In his brief, plaintiff asserts that he "feel[s] that somewhere along the line something was missed concerning my medical situation. I can also provide the court with the address of the hospital that use to treat me before my incarceration". Plaintiff also offers to provide the names of prior medical providers as well as medical facilities where he has received treatment. The Court construes plaintiff's assertion as an argument that the ALJ failed to fulfill his duty to develop the record.
The ALJ has an affirmative duty to develop the administrative record. Rosa v. Callahan, 168 F.3d 72, 79 (2d Cir. 1999). This duty is heightened when a claimant proceeds pro se. Echevarria v. Secretary of Health and Human Servs., 685 F.2d 751, 755 (2d Cir. 1982) ("Where, as here, the claimant is unrepresented by counsel, the ALJ is under a heightened duty to scrupulously and conscientiously probe into, inquire of, and explore for all the relevant facts.")
(internal quotation marks omitted); see also 20 C.F.R. § 416.912(d) ("Before we make a determination that you are not disabled, we will develop your complete medical history for at least the 12 months preceding the month in which you file your application unless there is a reason to believe that development of an earlier period is necessary").
The Court finds that the ALJ did not fulfill his duty to develop the record. As stated, the only medical record in the Administrative Transcript is the medical assessment by Dr. Smith.
The ALJ described Dr. Smith as "a physician with a comprehensive knowledge of the claimant (acquired through the treating relationship)" and assigned "highly significant weight" to Dr. Smith's assessment. As an initial matter, there is no indication in the assessment or elsewhere in the Administrative Transcript that Dr. Smith examined or treated plaintiff. Thus, there is no basis in the record to support the ALJ's description of Dr. Smith as having comprehensive knowledge of plaintiff. Moreover, although Dr. Smith stated that the medical assessment was based on plaintiff's "institutional medical record", that record is not contained in the Administrative Transcript. Nor is there any evidence that the ALJ re-contacted Greene Correctional Facility in an attempt to obtain it.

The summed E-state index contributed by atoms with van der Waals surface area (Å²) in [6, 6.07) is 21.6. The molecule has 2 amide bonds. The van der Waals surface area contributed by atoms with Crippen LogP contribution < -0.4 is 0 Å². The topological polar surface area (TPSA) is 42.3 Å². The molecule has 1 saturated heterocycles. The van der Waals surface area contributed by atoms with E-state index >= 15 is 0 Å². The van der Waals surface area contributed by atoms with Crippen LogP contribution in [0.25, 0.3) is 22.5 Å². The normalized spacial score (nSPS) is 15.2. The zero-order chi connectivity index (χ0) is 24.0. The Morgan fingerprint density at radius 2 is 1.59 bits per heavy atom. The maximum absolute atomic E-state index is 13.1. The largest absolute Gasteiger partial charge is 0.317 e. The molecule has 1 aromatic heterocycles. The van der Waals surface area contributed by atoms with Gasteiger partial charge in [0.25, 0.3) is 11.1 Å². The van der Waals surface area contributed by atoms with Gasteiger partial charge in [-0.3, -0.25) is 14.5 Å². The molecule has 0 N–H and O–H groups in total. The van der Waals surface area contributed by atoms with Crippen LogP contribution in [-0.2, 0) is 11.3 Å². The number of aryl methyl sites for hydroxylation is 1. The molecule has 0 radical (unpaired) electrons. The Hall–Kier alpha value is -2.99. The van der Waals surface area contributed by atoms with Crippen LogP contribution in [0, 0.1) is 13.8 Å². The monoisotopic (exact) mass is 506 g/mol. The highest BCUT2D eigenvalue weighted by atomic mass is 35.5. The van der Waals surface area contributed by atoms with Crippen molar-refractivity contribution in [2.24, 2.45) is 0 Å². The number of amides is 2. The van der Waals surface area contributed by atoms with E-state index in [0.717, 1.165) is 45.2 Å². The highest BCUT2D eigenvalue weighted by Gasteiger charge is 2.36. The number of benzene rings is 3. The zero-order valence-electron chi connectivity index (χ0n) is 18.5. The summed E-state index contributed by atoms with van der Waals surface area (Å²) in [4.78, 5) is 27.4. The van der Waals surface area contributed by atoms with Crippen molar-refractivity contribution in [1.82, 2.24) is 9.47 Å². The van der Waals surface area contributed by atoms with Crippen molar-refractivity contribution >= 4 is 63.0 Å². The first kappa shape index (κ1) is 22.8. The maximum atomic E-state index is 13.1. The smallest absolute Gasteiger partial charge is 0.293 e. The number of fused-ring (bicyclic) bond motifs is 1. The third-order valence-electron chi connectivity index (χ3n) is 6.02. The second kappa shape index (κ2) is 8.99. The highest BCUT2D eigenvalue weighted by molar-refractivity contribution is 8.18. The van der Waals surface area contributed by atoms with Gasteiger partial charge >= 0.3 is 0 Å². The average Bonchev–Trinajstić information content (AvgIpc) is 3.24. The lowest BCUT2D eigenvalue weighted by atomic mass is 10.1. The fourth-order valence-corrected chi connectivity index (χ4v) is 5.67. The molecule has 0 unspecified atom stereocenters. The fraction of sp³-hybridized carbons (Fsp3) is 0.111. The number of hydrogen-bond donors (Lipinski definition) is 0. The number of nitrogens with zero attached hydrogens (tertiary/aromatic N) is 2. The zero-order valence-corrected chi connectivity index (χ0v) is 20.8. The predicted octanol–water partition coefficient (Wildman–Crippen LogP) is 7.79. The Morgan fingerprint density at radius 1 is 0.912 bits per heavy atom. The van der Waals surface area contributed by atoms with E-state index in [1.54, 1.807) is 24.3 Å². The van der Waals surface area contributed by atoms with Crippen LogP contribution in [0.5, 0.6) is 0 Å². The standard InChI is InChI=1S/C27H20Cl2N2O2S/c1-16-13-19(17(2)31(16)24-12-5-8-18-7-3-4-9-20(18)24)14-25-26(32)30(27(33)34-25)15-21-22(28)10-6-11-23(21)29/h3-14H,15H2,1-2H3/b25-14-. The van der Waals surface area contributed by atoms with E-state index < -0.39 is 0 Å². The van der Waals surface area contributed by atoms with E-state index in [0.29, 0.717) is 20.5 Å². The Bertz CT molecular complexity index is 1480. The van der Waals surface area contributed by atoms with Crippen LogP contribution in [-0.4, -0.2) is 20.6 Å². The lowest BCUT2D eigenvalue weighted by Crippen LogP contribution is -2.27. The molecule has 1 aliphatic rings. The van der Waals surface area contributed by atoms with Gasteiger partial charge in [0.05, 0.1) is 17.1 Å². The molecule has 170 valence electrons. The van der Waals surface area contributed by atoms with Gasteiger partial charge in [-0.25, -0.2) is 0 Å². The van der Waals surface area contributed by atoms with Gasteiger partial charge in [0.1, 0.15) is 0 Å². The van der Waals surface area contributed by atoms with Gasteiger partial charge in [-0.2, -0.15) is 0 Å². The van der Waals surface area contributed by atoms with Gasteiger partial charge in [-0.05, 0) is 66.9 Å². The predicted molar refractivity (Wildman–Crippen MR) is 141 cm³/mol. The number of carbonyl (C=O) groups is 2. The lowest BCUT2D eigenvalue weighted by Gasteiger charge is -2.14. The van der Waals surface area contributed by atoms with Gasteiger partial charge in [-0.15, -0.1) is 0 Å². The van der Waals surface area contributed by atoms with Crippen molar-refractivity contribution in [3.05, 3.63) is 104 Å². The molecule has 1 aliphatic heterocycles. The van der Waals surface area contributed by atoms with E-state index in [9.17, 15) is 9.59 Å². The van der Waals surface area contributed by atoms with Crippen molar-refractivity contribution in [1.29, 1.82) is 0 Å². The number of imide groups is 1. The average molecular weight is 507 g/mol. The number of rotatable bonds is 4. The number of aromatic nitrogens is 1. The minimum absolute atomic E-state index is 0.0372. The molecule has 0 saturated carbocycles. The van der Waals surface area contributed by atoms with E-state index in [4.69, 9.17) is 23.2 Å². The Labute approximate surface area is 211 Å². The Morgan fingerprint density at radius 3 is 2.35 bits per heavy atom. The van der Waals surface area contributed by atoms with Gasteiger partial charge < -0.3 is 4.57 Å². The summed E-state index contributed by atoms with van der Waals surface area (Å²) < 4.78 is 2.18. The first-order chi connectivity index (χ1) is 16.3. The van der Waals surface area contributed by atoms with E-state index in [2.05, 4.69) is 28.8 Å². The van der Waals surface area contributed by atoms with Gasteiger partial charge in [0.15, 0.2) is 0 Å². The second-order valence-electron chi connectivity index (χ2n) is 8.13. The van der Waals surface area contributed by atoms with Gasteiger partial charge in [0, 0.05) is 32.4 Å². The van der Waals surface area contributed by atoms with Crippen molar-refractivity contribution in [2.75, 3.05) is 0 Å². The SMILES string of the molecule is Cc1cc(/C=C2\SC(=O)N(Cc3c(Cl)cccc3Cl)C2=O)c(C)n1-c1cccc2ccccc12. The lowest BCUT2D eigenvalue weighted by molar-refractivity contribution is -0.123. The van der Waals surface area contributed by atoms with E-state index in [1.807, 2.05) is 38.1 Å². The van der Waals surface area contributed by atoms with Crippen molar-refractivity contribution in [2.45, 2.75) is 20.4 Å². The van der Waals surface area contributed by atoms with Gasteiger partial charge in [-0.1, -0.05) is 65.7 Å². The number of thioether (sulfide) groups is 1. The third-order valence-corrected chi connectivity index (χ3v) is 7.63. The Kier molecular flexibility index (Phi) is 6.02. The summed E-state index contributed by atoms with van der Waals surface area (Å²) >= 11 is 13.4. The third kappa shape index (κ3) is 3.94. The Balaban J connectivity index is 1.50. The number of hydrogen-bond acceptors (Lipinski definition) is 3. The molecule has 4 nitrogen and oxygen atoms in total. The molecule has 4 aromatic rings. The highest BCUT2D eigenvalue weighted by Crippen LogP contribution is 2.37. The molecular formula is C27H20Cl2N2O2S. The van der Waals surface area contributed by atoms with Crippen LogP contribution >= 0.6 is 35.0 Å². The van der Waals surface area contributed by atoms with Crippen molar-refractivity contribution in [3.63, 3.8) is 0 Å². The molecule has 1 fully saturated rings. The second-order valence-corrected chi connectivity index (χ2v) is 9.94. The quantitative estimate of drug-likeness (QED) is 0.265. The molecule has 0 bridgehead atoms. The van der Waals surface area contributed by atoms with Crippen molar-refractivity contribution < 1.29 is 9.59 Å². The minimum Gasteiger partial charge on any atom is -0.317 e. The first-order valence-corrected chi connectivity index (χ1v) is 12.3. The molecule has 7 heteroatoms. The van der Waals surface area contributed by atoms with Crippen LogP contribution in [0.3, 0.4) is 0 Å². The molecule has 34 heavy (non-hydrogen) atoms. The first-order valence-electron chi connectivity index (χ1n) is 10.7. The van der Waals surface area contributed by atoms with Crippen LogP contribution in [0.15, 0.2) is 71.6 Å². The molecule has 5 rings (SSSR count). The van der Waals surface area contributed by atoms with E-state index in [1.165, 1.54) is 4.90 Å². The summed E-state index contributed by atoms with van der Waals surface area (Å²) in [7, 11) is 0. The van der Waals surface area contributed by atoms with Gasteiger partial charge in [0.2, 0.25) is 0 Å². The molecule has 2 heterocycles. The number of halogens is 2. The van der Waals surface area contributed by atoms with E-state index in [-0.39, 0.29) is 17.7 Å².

At the hearing, plaintiff identified his treating physician as "Rosenfield" and indicated that he had undergone testing at Albany Medical Care. The Spellman Center and Fulton Correctional Facility are identified in the Disability Report as having provided treatment to plaintiff. There is no evidence, however, showing that the ALJ requested information from Dr. Rosenfield, Albany Medical Care, the Spellman Center, or Fulton Correctional Facility.*fn2
In view of the gaps in this record, remand is required. On remand, the Commissioner should request medical records, including treatment notes, and test results from Dr. Rosenfield; Greene Correctional Facility; Albany Medical Care; the Spellman Center; and Fulton Correctional Facility. After reviewing the medical evidence, the Commissioner should reconsider plaintiff's application for SSI.
For the foregoing reasons, it is hereby ORDERED that the Commissioner's motion for judgment on the pleadings is DENIED; and it is further ORDERED that plaintiff's motion for judgment on the pleadings is GRANTED; and it is further ORDERED that this matter is REMANDED to the Commissioner for further proceedings consistent with this Memorandum Decision and Order; and it is further ORDERED that this case is closed.
IT IS SO ORDERED.